Organisational resilience in New Zealand (2008)
AuthorsMcManus, Sonia Thereseshow all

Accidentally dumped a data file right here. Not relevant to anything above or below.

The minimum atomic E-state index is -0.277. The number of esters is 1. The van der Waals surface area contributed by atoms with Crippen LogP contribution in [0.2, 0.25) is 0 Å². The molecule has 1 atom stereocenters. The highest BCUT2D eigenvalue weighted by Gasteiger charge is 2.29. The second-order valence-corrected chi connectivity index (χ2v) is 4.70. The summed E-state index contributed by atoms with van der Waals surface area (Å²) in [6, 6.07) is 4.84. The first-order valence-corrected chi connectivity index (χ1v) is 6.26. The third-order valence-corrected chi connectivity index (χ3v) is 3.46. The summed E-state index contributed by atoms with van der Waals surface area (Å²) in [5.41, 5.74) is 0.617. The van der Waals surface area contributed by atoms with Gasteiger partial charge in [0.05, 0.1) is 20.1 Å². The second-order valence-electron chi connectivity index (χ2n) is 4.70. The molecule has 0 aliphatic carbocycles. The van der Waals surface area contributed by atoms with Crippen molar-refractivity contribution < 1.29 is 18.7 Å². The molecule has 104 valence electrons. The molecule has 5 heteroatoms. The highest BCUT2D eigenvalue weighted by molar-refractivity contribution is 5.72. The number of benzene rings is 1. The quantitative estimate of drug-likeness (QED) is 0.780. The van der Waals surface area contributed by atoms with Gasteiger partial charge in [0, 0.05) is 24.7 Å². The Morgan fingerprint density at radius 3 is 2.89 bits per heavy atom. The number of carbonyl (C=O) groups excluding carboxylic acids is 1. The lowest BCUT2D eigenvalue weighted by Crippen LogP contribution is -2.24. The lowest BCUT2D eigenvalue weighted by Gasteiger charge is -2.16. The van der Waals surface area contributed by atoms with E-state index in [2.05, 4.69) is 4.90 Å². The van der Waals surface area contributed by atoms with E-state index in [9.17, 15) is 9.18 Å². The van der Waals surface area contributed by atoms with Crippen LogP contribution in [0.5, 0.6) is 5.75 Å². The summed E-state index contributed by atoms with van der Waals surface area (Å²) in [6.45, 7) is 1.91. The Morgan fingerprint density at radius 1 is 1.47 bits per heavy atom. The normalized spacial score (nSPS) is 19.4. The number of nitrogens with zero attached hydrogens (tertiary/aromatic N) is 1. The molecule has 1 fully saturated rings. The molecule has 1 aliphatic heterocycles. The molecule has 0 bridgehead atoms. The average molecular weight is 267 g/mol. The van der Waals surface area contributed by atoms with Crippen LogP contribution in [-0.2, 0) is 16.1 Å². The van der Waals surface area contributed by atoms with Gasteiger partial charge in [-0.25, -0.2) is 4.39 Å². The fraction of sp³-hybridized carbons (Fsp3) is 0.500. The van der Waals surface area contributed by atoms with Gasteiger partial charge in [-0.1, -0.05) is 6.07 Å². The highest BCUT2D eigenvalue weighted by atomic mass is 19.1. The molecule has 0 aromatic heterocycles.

Organisations maintain our economy; they provide jobs, goods, services and a sense of community. The increasingly globalised nature of the modern world has lead to organisations facing threats that often are not recognise until the threat becomes a crisis. It is impossible for organisations, regardless of size, location or financial strength, to identify all possible hazards and their consequences; let alone plan for them. Therefore, the concept of increasing organisational resilience is gaining momentum. However, the term resilience has been used with abandon across a wide range of academic disciplines and in a great many situations. There is little consensus regarding what resilience is, what it means for organisations and, more importantly, how they may achieve greater resilience in the face of increasing threats. This study investigates 10 organisations from a range of industry sectors, sizes, localities and types within the New Zealand context to discover what are the common issues that foster or create barriers to increased resilience. Organisational resilience is defined in this study as a function of the overall situation awareness, keystone vulnerabilities and adaptive capacity of an organisation in a complex, dynamic and interrelated environment. A multiple case-study method has been used, and a facilitated 5-Step process for assessing and increasing resilience has been developed in conjunction with these organisations. Data was collected in the form of interviews, survey and participant observations in workshop environments. A set of 15 resilience indicators have been identified, and the organisations have been ranked according to their overall resilience relative to the other organisations in this study. Future work is likely to include further quantification of the methodology and the resilience indicators, resilience maturity models and work on understanding resilient leadership, communication of resilience concepts and international case studies to further determine the range of resilience for organisations.